Steven Schulte

Sometimes a jukebox does more than play music. A jukebox helped Steven Schulte’s parents find out their 3-year-old might have a hearing problem.

“They said I was the quietest baby ever,” said Schulte, 28. “I never really cried like other babies do. I was intrigued by a really cool jukebox that we had. I was intrigued by anything that lit up with LEDs. Our jukebox lit up like crazy. I moved closer to the big speaker in front of this jukebox that was blasting sound. I was probably interested in the vibrations. My parents found that interesting and noticed I was attracted to really loud things.”

Doctors discovered Schulte, who is now Southeast Christian Church’s IT mid-level web developer, had severe to profound hearing loss.

“I’m not completely deaf,” Schulte said. “I have a little hearing. But, for example, if I didn’t have my hearing aids in and the lawn mower was running right in front of me, I wouldn’t be able to hear that. So it’s pretty significant.”

The hearing loss was so significant that doctors said it would affect Schulte’s ability to speak.

“The doctors said I would never be able to speak like I can right now,” he said. “That I would have to learn sign language, so I wouldn’t get frustrated with the verbal world we live in today.”

Schulte grew up in Colorado, and his parents worked diligently to help him learn to speak.

“I took piano lessons to be able to understand the high and low notes for enunciation,” Schulte said. “I don’t have the monotone voice like most in the deaf community. Speech therapy helped me understand the silent letters even though I can’t hear them. When someone says, ‘Steven,’ I can’t hear the letter ‘S’ in my name, so it sounds like, ‘Teven.’ Speech therapy allowed me to lip read when people are talking so I know what letters they’re saying in a word. I can phonetically say the sounds I can’t hear.”

Schulte said his parents helped him connect with the community, and he was involved in his youth group at Calvary Bible Church. Schulte was homeschooled through high school, and he studied computer science at a community college near his hometown.

From 2010 to 2015, Schulte helped his dad with startup companies that furthered his skills in programming and software analysis. After that, he lived in Hawaii for about a year and completed a boot camp on web development.

Schulte was hired at Southeast in June 2016.

“Steven is a rare find in both the IT field and among most of the people I know,” said Southeast Programmer Analyst Chuck Bump. “Steven might be the most conscientious person I’ve ever known. Every day he strives to do his work thoughtfully and carefully and, above all else, in a way that everyone he serves knows that Steven loves them.”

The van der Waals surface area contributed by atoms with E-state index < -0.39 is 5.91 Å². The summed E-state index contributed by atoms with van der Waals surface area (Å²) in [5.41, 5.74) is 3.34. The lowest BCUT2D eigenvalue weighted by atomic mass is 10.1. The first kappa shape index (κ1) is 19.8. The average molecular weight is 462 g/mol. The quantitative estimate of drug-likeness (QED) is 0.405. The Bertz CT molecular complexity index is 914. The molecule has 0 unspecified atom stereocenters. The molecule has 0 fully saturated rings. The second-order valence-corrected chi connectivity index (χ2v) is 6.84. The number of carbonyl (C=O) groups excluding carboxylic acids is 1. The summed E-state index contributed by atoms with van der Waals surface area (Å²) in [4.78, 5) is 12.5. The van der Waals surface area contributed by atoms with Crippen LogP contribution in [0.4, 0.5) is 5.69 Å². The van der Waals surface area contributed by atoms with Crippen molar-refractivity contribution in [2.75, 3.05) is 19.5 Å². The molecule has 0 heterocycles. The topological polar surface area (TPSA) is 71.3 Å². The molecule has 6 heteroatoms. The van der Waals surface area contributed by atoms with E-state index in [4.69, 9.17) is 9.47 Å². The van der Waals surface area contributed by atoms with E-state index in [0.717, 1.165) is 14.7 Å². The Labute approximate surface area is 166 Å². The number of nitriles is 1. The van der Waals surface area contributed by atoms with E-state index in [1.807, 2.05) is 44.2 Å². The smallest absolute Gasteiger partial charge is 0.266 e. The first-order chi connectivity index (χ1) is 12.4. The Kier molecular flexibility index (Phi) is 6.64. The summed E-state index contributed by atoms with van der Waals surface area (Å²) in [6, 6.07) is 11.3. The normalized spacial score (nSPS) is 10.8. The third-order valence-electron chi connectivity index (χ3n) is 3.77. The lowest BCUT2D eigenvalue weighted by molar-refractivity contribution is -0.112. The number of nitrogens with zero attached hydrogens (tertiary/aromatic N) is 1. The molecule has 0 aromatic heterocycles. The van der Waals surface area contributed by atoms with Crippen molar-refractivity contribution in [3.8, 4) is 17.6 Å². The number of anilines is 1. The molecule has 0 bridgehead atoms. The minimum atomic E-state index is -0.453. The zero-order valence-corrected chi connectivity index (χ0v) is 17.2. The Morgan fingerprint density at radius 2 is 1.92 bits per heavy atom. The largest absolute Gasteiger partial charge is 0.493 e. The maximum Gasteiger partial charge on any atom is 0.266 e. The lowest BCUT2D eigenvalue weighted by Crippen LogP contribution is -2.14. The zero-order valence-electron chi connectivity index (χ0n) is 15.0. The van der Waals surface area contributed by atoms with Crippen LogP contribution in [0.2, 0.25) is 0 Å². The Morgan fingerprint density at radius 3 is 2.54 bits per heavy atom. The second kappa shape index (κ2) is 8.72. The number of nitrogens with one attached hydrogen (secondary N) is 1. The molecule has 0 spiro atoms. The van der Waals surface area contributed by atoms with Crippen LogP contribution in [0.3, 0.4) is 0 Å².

At a College-Age Ministry event the day before his first workday, Schulte met his future wife, Kayla.

Desirable difficulty

Whether social interaction, academic achievement or career choices, it can seem from the surface that having a hearing impairment is anything but an advantage.

However, Schulte sees it differently.

“I feel like there were times I questioned, ‘Why am I not like everyone else?’” Schulte said. “But at the same time, I feel like it was a gift from God to be deaf. It’s a gift. It’s not a negative thing to me. There’s something different about me and that’s being deaf. That’s a way for me to shine a light for God. I can use my gift for Him in other ways. I feel like God has a purpose for me in it, and I’m still figuring it out.”

In his book “David vs. Goliath,” Malcolm Gladwell describes this same concept as “the theory of desirable difficulty.”

Gladwell writes that many people with learning differences don’t think they succeeded in spite of their differences; they succeeded because of them.

“Capitalization learning: we get good at something by building on the strengths that we are naturally given,” Gladwell writes. “Compensation learning is really hard … but those who can are better off than they would have been otherwise, because what is learned out of necessity is inevitably more powerful than the learning that comes easily.”

Schulte worked long hours to learn to talk.

“If a deaf person came up to me knowing just sign language, I wouldn’t be able to communicate with them as much as I can someone who can hear,” Schulte added. “I am so used to the verbal world we live in today. I got disconnected from the deaf community. I miss that in a way, but at the same time I’m very thankful for where I’m at today.”

Schulte jokes that he sleeps really well at night because he removes his hearing aids.

“With my hearing loss, I have to look at somebody face-to-face,” Schulte added. “I’m really good with one-on-one interactions. Web development is really natural to me because I have to be one-on-one with a lot of people to achieve whatever somebody envisions.”